May 24, 2024

How intestinal flora and asthma are linked – healing practice

The effects of intestinal flora on health should not be underestimated and intestinal bacteria also appear to play an important role in asthma. Certain bacteria are significantly more common in people with asthma and are associated with increased markers of inflammation in nasal secretions.

In a recent study, a Brazilian research team examined the composition of the gut microbiome and inflammatory markers in nasal secretions in individuals with and without asthma. Results in “Journal of Allergy and Clinical Immunology“Posted.

Asthma is a complex disease

The researchers explained that asthma is a complex disease and can be traced back to interactions between genetic background and environmental influences. The intestinal flora is also hypothesized to be linked to the development of asthma.

This is what was published recently Review paper A link between intestinal flora and asthma has already been established, although the focus has been primarily on the fungi that live in the intestines. The question in the study conducted by the Brazilian research team was to what extent intestinal bacteria also play a role.

To clarify the potential relationship between the gut microbiome and asthma, the researchers analyzed the composition of the gut microbiome using stool samples from 29 children and adolescents with asthma and 28 children without asthma. They also examined the cytokine profile in the participants' nasal secretions.

To clarify the potential relationship between the gut microbiome and asthma, the research team analyzed the composition of the gut microbiome using stool samples in 29 children and adolescents with asthma and 28 children without asthma. They also examined the cytokine profile in the participants' nasal secretions.

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Significant differences in intestinal flora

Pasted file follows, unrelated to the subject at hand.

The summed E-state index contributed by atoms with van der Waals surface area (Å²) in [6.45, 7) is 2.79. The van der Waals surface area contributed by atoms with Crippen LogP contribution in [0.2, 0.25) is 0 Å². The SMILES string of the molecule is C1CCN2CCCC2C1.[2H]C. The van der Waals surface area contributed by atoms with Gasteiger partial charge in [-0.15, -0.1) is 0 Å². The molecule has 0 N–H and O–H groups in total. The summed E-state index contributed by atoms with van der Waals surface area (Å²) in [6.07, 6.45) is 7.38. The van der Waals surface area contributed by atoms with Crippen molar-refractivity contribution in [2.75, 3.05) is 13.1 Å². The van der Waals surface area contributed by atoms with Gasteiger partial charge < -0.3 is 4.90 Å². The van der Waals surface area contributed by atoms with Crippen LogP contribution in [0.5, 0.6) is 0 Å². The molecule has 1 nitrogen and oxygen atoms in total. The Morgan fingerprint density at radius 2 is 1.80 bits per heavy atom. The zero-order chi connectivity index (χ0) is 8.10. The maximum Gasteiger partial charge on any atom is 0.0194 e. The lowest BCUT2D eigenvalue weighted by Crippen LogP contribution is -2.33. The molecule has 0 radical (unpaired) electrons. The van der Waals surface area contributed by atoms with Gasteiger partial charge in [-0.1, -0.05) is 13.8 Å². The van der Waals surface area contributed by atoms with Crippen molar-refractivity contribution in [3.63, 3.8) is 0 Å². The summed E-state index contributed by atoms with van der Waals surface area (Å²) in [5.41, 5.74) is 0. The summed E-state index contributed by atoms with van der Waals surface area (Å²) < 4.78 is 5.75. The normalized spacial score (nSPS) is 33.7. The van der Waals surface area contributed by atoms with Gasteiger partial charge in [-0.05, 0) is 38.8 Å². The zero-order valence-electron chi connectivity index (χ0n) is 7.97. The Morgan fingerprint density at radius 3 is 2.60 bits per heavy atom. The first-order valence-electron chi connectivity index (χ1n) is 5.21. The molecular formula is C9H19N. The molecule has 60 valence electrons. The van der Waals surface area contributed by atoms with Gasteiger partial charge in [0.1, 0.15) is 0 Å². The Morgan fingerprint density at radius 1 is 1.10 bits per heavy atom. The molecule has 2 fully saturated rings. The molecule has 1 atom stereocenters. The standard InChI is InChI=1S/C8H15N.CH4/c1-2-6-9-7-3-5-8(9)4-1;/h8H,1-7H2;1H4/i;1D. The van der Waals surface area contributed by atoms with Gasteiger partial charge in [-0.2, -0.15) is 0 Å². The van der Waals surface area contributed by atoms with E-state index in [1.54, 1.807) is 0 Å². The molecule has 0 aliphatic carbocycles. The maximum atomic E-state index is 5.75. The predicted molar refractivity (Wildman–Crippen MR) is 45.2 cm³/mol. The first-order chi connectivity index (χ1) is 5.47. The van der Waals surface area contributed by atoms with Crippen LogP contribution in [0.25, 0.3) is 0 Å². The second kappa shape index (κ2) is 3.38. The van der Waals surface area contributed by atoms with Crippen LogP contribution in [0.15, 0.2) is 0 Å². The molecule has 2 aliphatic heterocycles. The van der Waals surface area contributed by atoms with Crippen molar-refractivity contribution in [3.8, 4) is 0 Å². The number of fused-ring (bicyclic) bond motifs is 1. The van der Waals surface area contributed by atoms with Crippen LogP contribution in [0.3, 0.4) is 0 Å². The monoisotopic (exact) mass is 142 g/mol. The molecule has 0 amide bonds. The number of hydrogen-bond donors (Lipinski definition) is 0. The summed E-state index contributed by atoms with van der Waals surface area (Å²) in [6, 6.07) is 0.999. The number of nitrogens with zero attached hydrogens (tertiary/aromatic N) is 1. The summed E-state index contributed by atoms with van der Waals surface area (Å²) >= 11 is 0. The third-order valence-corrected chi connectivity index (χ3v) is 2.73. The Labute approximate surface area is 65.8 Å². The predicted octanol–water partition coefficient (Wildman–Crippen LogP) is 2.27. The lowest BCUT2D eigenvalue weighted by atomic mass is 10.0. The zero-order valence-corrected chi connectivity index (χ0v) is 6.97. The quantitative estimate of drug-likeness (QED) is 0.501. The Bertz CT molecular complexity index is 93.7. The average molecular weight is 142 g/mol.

According to the researchers, there were significant differences in gut bacteria between asthmatic and non-asthmatic participants.

In particular, bacteria from the genus Bacteroides were more common in participants with asthma, while Prevotella bacteria were more common in people without asthma, the team reported.

The relative frequency of Bacteroides also correlates with the concentration of the cytokine interleukin-4 in nasal secretion in participants with asthma.

Alteration of fatty acid biosynthesis

The researchers explained that evaluating the functional capacity of intestinal flora revealed evidence of a difference in the biosynthesis of fatty acids in people with asthma compared to those without asthma.

Since short-chain fatty acids produced by intestinal bacteria such as acetate, propionate, and butyrate are known to have a significant impact on our health, this altered fatty acid biosynthesis could explain the relationship between intestinal flora and asthma. This now needs to be clarified in future studies. (FP)

Author and source information

This text conforms to the requirements of the medical literature, medical guidelines and current studies and has been vetted by medical professionals.

sources:

  • Bianca Sampaio Doto Fiosa, Candice Machado de Andrade, Pedro Millet Meirelles, Mauricio L Barreto, Neil Pierce, Camila Alexandrina Figueiredo: Gut microbiome signature and markers of nasal lavage inflammation in young asthmatics; In: Journal of Allergy and Clinical Immunology (published March 9, 2024), jaci-global.org
  • Amjad N. Kang, Joseph H. Skalski: Gut fungi and asthma; In: Fungi Journal (published March 1, 2024), mdpi.com

important note:
This article contains general advice only and should not be used for self-diagnosis or treatment. It cannot replace a visit to the doctor.

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